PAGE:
Def Leppard’s Phil Collen Recalls ‘Letting Off Steam’ With His Guitar: Exclusive Interview
Ratt guitarist Warren DeMartini and Mr. Big’s Paul Gilbert will also be on hand this year, and they'll share stories and wisdom from their six-string adventures over the years. “I’ll just free-form and then describe stuff and actually play stuff for people," Collen tells Ultimate Classic Rock. "I’ll also get to play with the guys, which will be really cool. I’m looking forward to that.”
Moments before taking the stage with Def Leppard in front of thousands of people at the recent Carolina Rebellion festival, Collen knocked off a quick video teaser in which he talks about the "technique, the psychology of guitar playing, being in a band [and] all of the stuff that goes with it."
You can see the clip below.
“What’s really amazing, because I’m a touring musician and I’ve played around the world, you get to bump into people and you have these amazing stories,” he says. “Like, talking of technique, here’s the weird thing. You learn to play guitar and I taught myself how to pick a certain way. It’s not the correct way of doing it. It actually leaves it open to being sloppy, especially when you’re shredding. I have to [watch] the angle of the pick, but I like playing that [way]. I’m a rock guitar player -- I like resting my palm on the thing, and it’s kind of faulty, if you want to get your playing and technique perfect. I think this was in the ‘80s, I was sitting there and Vinnie Moore was backstage, and we were just talking guitars and I was just playing. He said, 'Whoa, you hold your pick in a weird way!' I looked down and I was like, 'I’d never noticed that!' No one had ever pointed it out.”
In his early days, Collen found that the guitar was an important tool that helped him to share feelings that he hadn’t been able to vocalize and express. “Playing guitar was expression, especially as a kid when you can’t get stuff out," he recalls. "When you actually have an instrument, you can fly and it kind of lets the steam off of other things. It’s a wonderful thing to be in the arts, whether it’s writing music or poetry, painting -- whatever it is, it’s expression and it really helps people out, that’s why it’s so important for kids.”
Collen says he heard music from his fellow G4 guest Satriani back in the ‘80s, during a time when instrumental guitar music wasn't something he was really into. He says Satriani's music was "the first I ever heard that successfully crossed that [commercial] bridge and actually made it work. And it wasn’t just guitar playing, it was like virtuoso guitar playing. It was palatable. I heard his stuff on Top 40 stations, and usually that doesn’t happen. The better a guitar player gets, when they start doing their own stuff, it becomes kind of indulgent and less people like it. But with Joe, he actually crossed that barrier.”
Collen says that there are many barriers that a guitar player has to get across and often what appears to be so easy is anything but. "I meet a lot of guys who are very timid, and you can actually hear it in their vibrato," he notes. "They can shred and do all of this stuff, but it’s front-room guitar playing. When you ask someone to sing falsetto in front of a stranger or bend a note really slow, people can’t do that. Perhaps you don’t notice that and perhaps you can kind of correct that if someone tells you.”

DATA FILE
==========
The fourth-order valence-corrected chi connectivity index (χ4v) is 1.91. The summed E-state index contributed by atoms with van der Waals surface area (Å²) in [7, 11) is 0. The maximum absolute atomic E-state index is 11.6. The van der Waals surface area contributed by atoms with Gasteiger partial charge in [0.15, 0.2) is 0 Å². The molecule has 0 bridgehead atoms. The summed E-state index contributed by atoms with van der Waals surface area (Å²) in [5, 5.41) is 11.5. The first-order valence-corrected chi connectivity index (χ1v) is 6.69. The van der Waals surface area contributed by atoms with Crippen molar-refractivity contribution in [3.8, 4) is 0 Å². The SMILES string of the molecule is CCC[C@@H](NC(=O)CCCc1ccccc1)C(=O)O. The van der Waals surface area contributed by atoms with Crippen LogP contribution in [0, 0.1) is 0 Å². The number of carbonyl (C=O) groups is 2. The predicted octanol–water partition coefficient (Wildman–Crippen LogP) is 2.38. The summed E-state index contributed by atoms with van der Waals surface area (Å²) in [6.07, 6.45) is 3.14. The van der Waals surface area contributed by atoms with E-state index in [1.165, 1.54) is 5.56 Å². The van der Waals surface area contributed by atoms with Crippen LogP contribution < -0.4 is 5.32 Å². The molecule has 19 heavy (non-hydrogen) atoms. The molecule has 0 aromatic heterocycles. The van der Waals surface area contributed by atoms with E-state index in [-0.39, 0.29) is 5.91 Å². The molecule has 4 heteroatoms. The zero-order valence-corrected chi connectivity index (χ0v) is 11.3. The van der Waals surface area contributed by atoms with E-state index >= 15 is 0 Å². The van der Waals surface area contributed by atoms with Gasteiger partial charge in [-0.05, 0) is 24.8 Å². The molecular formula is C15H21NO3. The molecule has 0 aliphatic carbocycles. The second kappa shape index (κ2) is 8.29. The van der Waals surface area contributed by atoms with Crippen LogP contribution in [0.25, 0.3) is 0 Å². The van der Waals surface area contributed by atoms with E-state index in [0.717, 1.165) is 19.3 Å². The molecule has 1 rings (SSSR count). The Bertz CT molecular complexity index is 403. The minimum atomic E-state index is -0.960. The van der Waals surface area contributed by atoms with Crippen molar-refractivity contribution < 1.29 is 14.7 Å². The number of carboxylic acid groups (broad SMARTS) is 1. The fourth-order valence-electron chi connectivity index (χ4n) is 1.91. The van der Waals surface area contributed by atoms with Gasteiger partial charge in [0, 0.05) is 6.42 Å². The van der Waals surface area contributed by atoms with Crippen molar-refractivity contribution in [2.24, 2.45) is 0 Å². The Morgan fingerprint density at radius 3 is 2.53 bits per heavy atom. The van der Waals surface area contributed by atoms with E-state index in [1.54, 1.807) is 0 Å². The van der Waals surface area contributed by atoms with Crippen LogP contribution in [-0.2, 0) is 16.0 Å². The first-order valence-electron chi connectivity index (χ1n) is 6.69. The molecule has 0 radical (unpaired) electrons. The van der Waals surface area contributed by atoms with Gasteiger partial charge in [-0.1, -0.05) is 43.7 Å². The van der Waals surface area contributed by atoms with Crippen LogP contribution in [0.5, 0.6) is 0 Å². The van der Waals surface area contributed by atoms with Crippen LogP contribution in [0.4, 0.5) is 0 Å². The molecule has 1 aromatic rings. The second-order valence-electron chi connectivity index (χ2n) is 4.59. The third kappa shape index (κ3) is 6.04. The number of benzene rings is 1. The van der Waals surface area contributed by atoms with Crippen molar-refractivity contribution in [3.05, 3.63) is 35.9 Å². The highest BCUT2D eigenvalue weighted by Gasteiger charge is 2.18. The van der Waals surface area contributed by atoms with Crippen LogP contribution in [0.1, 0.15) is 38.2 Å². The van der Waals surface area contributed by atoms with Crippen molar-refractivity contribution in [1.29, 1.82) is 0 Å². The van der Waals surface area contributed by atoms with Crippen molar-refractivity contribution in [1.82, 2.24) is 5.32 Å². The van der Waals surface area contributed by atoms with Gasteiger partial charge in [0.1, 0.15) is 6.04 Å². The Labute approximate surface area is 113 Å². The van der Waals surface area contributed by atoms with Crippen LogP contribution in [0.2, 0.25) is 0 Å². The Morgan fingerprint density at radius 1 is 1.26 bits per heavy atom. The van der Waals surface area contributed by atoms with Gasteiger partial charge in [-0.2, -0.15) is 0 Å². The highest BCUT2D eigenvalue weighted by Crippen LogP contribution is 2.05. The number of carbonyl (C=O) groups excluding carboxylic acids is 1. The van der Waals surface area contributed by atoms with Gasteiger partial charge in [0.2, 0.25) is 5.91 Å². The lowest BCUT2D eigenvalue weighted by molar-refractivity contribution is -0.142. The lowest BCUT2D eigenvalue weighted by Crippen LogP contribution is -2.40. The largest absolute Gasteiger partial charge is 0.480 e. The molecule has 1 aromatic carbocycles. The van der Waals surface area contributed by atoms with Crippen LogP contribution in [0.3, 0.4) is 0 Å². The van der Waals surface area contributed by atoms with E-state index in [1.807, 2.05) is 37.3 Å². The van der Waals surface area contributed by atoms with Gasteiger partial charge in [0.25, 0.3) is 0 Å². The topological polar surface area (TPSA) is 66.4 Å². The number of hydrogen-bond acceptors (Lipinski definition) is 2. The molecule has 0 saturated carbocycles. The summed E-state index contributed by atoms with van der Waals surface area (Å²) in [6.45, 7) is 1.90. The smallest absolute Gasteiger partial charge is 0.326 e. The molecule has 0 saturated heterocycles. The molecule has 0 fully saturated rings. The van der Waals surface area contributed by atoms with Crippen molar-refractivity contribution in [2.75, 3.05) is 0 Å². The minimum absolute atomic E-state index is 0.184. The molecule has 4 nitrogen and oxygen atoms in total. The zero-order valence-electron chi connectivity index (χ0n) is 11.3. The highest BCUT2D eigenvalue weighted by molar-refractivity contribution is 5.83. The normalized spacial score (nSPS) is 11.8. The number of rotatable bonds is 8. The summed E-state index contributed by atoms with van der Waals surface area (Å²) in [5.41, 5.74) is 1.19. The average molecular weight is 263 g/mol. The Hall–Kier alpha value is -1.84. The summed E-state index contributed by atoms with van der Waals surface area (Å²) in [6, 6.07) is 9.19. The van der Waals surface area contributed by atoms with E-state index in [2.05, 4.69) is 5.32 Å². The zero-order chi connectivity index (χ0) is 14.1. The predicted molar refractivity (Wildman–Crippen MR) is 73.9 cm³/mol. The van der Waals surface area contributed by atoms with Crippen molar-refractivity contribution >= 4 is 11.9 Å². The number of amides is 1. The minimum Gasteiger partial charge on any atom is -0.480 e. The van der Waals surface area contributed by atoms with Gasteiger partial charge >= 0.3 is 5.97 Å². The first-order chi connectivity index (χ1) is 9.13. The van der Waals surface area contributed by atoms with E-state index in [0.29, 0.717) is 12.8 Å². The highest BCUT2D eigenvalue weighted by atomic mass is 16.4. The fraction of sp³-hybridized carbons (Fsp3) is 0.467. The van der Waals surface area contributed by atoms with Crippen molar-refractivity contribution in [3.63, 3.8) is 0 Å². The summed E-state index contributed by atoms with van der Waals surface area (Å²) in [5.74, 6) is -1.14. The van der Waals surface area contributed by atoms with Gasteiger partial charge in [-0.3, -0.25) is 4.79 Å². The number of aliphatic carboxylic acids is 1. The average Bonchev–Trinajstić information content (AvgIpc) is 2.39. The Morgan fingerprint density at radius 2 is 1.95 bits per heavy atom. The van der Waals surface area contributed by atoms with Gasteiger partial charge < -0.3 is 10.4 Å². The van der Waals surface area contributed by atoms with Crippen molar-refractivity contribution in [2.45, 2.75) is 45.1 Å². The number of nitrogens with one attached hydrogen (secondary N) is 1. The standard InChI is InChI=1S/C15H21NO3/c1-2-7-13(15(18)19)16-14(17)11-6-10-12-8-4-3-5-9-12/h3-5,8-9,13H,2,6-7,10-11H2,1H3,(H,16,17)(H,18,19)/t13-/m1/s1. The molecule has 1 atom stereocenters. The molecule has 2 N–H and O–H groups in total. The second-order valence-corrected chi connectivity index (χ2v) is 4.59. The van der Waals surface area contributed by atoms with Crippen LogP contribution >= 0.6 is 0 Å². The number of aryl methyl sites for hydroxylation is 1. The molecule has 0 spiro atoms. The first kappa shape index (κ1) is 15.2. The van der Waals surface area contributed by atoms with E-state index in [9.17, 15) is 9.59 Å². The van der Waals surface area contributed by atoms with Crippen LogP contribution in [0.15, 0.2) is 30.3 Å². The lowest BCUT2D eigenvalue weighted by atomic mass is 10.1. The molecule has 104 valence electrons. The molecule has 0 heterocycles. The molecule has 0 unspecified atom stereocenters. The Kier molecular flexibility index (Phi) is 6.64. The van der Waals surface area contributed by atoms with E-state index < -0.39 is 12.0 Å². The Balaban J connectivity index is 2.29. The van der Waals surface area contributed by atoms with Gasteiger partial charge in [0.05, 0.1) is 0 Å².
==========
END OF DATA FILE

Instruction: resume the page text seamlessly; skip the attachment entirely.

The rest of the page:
Def Leppard released their debut album, On Through the Night, more than 35 years ago. Collen joined the band in 1982, and at G4, he plans to talk about the band's experiences over the years. “It’s like a family thing," he explains. "Sometimes it’s not the right time, and then you have incidents that happen. Obviously Rick [Allen's] accident, Steve [Clark] dying -- all of these things kind of change things. But in our case, all of those things actually made it a bit stronger."
Collen says the group is looking forward to more new music following the release of 2015's Def Leppard. He hopes an EP of new songs will be available next year. "We don’t want to push it," he cautions. "I think the one thing we learned from the album is that we’ve done it at our own speed. There was no label or anyone telling us what to do. There was no business agenda. It was pure artistic expression. A lot of the songs weren’t in the same context. Normally, those songs wouldn’t have been on the same album. We would have actually said, “Oh, this doesn’t work.” We just thought it changed the vibe. With this one, we just let it all naturally happen. I think that’s what we should do now."
Collen worked on Tesla's upcoming album, which he produced while the two bands toured together over the past year, the same way. They even recorded parts of it in a Minneapolis hotel's boardroom. "It sounded way better than the one we did in the studio," he says. "You don’t need to be in an expensive studio. There’s no hard fast rules, it’s what you make it, which I love about guitar playing and being an artist, really. There’s no strict or rigid way of doing it. You kind of make it up as you go along.”
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